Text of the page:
The Secret Behaviors That Make People Likable
How to impress others in initial encounters.
Posted March 15, 2023 | Reviewed by Gary Drevitch
- Both “agentic” (e.g., confidence) and “communal” (e.g., warmth) behaviors lead to greater likability when meeting strangers.
- Communal behaviors cause others to want to get to know us better.
- Being nonverbally pleasant and displaying positive affect are good body language strategies for increasing liking from strangers.
We meet someone — a stranger – and we immediately form an impression of that person. Often, we make a snap decision: “I like that person,” or “I really don’t care for them.” This important initial judgment can affect not only how we feel about the person, but whether we continue to interact with them, whether we want to develop a friendship or dating relationship, or, in the case of a hiring interview, whether the person gets the job.
Social psychological research suggests that there are certain behaviors that can strongly affect our initial impressions of strangers. In one study (Dufner & Krause, 2023), unacquainted young adults met in small groups and then spent a short amount of time interacting with each group member one-on-one. After each meeting, they rated how likable they found each stranger — whether they would like to get to know them and become friends with them. Trained observers watched each interaction and coded them for “agentic” and “communal” behaviors. Agentic behaviors are those that show confidence, dominance, and are slightly boastful. Communal behaviors include being polite, warm, friendly, and benevolent.
As far as initial likability, strangers who displayed high levels of both agentic and communal behaviors were better liked. However, when it came to establishing a deeper connection, it was only the communal behavior that predicted whether people wanted to form a friendship with the stranger. This makes sense. In an initial encounter, we may be impressed with people who are confident and proud/boastful. An air of confidence can increase liking. On the other hand, communal behavior – being warm, friendly, and polite – is strongly appealing and we want to get to know people better if they are warm, friendly, and seem to care.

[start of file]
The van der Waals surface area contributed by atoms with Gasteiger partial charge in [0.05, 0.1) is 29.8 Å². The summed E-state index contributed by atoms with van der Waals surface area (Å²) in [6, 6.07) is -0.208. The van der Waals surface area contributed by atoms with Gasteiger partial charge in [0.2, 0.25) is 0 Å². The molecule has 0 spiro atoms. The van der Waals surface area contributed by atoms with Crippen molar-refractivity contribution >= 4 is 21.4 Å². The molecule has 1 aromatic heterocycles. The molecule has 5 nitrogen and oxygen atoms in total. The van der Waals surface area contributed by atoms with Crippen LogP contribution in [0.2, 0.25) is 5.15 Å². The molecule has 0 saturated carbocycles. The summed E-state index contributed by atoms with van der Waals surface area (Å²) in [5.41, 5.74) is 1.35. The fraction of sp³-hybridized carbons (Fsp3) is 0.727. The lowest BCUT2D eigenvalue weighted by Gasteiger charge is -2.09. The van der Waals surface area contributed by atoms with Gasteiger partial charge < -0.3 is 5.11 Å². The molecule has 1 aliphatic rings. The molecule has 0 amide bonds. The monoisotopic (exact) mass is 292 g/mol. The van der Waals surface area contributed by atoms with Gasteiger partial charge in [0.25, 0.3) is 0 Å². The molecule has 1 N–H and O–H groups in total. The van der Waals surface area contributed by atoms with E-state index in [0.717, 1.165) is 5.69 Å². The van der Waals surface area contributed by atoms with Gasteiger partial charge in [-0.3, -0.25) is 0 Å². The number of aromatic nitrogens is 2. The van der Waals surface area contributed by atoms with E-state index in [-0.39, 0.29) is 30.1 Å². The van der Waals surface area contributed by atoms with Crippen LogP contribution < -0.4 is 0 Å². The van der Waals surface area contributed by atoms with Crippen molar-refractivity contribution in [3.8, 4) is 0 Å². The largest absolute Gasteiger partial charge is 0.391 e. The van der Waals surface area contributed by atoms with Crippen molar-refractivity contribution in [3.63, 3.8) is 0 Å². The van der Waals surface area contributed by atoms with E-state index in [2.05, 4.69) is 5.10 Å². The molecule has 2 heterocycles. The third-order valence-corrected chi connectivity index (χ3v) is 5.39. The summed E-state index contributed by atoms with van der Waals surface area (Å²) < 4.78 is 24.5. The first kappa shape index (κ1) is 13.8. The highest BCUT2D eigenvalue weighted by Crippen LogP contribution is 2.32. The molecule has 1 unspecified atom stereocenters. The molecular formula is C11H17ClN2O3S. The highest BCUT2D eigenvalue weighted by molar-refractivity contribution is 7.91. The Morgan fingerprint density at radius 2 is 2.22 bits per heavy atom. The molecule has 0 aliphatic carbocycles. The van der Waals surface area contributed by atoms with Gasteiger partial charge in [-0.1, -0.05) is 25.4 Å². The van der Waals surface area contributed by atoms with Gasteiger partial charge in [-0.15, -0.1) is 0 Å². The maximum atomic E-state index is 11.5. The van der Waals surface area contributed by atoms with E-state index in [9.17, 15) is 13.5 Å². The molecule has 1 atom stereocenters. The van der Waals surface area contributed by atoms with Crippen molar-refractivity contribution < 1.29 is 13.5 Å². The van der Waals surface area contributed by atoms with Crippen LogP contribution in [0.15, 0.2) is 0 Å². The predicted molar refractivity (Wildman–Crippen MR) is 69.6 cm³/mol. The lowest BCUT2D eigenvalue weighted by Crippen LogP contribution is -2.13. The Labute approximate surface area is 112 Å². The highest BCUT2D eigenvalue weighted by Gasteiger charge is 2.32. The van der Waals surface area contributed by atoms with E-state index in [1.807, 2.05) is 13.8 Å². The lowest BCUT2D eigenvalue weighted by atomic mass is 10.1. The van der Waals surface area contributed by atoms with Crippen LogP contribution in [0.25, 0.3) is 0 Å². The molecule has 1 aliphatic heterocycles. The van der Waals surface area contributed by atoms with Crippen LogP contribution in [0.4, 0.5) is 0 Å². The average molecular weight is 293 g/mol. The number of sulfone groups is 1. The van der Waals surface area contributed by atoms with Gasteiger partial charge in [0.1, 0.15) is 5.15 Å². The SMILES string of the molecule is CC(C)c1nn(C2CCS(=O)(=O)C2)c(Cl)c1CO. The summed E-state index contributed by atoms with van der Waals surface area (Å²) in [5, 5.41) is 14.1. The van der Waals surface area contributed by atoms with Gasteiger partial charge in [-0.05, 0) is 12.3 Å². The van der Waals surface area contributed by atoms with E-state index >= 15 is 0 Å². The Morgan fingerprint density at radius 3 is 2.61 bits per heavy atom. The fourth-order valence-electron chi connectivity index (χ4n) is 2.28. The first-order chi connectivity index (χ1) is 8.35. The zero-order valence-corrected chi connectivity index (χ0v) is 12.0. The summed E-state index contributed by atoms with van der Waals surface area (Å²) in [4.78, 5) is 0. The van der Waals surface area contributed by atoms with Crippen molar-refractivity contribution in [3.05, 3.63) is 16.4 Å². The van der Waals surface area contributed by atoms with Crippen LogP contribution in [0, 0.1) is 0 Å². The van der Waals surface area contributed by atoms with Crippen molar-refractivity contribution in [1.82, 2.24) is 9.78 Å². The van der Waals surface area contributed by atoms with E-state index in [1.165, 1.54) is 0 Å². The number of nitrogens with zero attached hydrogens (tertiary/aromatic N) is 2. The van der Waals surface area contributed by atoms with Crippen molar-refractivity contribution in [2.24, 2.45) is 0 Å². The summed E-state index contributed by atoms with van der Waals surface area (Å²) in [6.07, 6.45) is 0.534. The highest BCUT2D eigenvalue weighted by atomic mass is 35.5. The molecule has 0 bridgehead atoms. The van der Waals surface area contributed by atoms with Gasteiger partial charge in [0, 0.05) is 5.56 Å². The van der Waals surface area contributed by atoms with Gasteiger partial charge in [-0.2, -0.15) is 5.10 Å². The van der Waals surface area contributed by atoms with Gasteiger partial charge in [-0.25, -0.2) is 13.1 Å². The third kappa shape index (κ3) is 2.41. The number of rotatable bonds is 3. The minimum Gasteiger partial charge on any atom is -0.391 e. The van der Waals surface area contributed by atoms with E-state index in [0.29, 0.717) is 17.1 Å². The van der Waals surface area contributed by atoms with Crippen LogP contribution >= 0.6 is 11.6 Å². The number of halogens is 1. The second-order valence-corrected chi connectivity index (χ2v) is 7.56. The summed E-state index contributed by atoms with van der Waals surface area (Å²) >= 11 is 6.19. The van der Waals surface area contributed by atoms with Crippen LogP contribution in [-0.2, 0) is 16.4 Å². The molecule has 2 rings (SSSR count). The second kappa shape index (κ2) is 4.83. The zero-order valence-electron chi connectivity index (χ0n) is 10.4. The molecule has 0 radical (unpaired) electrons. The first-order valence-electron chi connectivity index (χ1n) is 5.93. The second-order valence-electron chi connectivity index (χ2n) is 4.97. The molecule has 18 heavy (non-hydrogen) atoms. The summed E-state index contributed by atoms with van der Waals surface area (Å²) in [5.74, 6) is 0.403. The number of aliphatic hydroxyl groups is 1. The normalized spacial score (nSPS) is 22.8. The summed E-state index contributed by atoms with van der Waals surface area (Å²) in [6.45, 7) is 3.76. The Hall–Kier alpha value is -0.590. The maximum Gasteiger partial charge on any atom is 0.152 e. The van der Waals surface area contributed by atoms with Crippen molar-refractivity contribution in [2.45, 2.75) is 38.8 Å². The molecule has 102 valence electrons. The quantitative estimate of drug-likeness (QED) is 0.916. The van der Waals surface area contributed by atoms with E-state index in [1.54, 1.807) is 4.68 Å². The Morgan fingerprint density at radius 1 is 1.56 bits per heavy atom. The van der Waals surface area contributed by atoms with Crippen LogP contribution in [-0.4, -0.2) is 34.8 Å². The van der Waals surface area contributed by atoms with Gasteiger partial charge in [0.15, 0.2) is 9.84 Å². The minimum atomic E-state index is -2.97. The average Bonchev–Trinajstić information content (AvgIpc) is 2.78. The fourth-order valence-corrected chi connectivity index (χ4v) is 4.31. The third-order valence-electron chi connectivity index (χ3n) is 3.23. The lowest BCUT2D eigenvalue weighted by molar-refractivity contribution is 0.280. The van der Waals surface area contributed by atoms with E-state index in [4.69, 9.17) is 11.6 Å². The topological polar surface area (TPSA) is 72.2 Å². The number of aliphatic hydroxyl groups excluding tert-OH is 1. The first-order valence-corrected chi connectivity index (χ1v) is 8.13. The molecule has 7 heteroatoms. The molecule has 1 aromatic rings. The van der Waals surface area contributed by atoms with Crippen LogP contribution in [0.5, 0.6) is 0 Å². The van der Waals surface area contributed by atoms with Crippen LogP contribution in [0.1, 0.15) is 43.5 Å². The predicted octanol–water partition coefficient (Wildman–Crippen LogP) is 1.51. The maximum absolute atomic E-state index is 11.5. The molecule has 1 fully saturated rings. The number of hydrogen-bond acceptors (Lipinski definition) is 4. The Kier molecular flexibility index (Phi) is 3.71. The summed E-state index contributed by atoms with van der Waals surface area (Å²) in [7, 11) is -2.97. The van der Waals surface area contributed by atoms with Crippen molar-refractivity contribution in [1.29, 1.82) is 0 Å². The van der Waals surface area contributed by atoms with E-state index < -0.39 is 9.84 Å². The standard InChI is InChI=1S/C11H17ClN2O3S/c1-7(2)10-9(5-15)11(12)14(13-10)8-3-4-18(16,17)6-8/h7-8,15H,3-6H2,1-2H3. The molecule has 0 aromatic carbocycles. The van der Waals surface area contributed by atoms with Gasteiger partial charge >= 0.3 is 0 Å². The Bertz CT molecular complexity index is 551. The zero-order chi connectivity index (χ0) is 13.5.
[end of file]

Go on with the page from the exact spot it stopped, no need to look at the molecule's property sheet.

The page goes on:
Nonverbal Cues of Likability
In our own research, we found that in initial encounters with strangers, expressive body language led to greater liking. However, we also found a sex difference, such that men who were expressive with their bodies via posture and head movements were better liked, while women who were expressive with their facial expressions were most liked (Riggio & Friedman, 1986). We also found that nonverbally expressive people were better liked, and perceived as more attractive potential dating partners (Riggio, Widaman, Tucker, & Salinas, 1991).
So, what should someone do to increase their likability when meeting strangers? Try your best to appear warm and friendly, but it is also important to bring expressive energy to the encounter. Show that you are interested. Exude positive affect/emotions and a slight air of confidence. Demonstrate that you care about the other person by being a good listener. Let people know something about you, and show that you are proud of the positive things that you have accomplished.
Dufner, M., & Krause, S. (2023). On How to Be Liked in First Encounters: The Effects of Agentic and Communal Behaviors on Popularity and Unique Liking. Psychological Science, 09567976221147258.
Friedman, H. S., Riggio, R. E., & Casella, D. F. (1988). Nonverbal skill, personal charisma, and initial attraction. Personality and Social Psychology Bulletin, 14(1), 203-211.
Riggio, R. E., & Friedman, H. S. (1986). Impression formation: The role of expressive behavior. Journal of personality and social psychology, 50(2), 421.